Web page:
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Wednesday, 19 May 1920

The TEMPORARY CHAIRMAN - I understand that the honorable member is merely reading extracts from some report or document.

Mr HILL - I could tell my own tale, but so that there can be no dispute, and in order to reach finality, I am quoting as nearly as possible from the minutes of the Australian Wheat Board, from which the Prime Minister also quoted, and which cannot be said to be wrong. I may add that I have also taken the precaution to advise all the gentlemen whose names I am using that it was my intention to do so.

Sir JOSEPH COOK (PARRAMATTA, NEW SOUTH WALES) (Minister for the Navy) - Is this Wheat Board a public body?

Mr HILL - I do not know what the Minister may call it, but I presume that what the Prime Minister can read I can read.

Sir JOSEPH COOK (PARRAMATTA, NEW SOUTH WALES) (Minister for the Navy) - I quite agree with that, but I doubt whether this procedure is wise on the part of either the honorable member or the Prime Minister.

Mr HILL - As the Prime Minister quoted from the minutes of the Australian Wheat Board, I have no option but to do the same. I might make a statement, and then the Prime Minister might pick out certain minutes which would make my case appear absurd. The statement issued to the press by the Prime Minister is one of the most ingenious I have ever read. I doubt whether the honorable gentleman saw the statement before it was issued to the press; I am inclined to think that two other gentlemen drew it up, and made it public. With the multiplicity of duties he has to perform, it is almost impossible for the Prime Minister to go into all these matters. I have already said that the Prime Minister cabled to London with a view to ascertaining, if possible, the London parity. I heard Senator Russell say, at a meeting of the Chamber of Agriculture at Bendigo, that there was no such thing as London parity. But when it suited the Prime Minister he tried to establish London parity, although the Wheat Board was of opinion that at that time it would be difficult ' to establish. Evidently he did establish it to his own satisfaction. The Australian Wheat Board re-assembled on 29th January, when neither the Prime Minister nor Senator Russell was present,both being engaged at a Cabinet meeting. It is only fair to say that the meeting was hurriedly convened because the delegates from the various States, who had been in Melbourne from the 9th to the 29th January, were in a hurry to return to their homes. They decided to take the matter into their own hand's, to buy the wheat, and fix the price, regardless of whether or not the Prime Minister consented. At that meeting Mr. Oman said -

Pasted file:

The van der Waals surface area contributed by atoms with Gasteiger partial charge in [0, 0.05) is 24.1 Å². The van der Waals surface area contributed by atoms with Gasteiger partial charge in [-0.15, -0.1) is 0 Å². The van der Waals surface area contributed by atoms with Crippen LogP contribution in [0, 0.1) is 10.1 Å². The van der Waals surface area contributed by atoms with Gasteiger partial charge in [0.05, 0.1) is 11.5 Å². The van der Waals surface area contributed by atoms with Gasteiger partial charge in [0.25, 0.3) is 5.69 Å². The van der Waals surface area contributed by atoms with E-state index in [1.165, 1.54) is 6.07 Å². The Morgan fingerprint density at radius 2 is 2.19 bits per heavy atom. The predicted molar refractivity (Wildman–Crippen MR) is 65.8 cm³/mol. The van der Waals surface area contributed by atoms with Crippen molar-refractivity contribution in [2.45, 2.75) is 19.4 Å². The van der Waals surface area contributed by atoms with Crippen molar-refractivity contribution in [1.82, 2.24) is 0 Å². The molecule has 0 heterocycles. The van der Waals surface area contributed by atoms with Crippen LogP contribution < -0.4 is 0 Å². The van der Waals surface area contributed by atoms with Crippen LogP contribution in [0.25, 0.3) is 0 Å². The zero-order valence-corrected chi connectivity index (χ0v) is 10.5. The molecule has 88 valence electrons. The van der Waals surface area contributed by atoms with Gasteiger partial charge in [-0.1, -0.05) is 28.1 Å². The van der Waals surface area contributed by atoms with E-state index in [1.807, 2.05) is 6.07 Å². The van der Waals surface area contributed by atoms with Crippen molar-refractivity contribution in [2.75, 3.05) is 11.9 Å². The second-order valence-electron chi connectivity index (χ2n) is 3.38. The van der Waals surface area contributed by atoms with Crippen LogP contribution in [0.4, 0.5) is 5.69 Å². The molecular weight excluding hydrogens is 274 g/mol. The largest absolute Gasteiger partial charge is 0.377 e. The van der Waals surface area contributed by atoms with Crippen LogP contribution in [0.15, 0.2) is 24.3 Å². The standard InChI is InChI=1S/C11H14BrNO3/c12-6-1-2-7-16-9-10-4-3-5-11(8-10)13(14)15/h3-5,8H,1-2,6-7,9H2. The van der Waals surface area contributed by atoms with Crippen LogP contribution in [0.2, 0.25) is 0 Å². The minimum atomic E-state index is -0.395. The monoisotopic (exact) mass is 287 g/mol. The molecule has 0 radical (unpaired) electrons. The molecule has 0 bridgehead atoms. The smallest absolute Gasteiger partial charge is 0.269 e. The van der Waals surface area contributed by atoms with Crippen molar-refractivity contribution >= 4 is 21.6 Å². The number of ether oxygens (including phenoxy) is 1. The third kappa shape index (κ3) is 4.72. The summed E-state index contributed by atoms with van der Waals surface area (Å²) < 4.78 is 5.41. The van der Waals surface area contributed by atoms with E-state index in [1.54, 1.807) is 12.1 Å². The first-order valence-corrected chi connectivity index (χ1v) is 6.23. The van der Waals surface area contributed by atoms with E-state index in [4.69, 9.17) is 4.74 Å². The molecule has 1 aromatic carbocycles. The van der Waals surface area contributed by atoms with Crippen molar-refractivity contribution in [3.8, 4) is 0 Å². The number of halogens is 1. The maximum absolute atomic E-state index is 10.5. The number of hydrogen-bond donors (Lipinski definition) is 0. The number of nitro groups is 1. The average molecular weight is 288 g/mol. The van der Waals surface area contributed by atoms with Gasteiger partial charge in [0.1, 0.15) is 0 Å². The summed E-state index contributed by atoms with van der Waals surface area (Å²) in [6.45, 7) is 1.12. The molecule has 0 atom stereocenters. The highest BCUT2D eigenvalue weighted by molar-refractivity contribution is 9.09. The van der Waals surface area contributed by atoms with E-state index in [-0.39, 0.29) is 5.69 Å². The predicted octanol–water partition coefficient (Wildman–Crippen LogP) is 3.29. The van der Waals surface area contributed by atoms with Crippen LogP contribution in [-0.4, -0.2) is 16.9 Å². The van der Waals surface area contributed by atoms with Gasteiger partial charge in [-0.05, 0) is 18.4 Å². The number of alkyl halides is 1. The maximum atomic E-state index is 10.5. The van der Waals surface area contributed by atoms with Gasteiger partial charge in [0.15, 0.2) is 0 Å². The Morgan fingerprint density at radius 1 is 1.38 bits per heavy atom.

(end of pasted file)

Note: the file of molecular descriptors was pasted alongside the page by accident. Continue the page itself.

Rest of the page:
I have been trying to find out what the London parity is. I have ascertained certain values in other countries. Further, to these quotations in London you have to add £50,000,000, and divide it by 240,000,000 bushels of wheat, which is 4s. 2d. above the quotation in London. I have ascertained that the present price of wheat in the following countries is -

Pacific Coast, 9s.5d., plus 23 per cent. exchange.

Argentine, 9s., f.o.b., plus 13 per cent. exchange.

Chicago, 9s. 6d., rail.

Atlantic Coast, 10s., f.o.b., plus 23 per cent. exchange.

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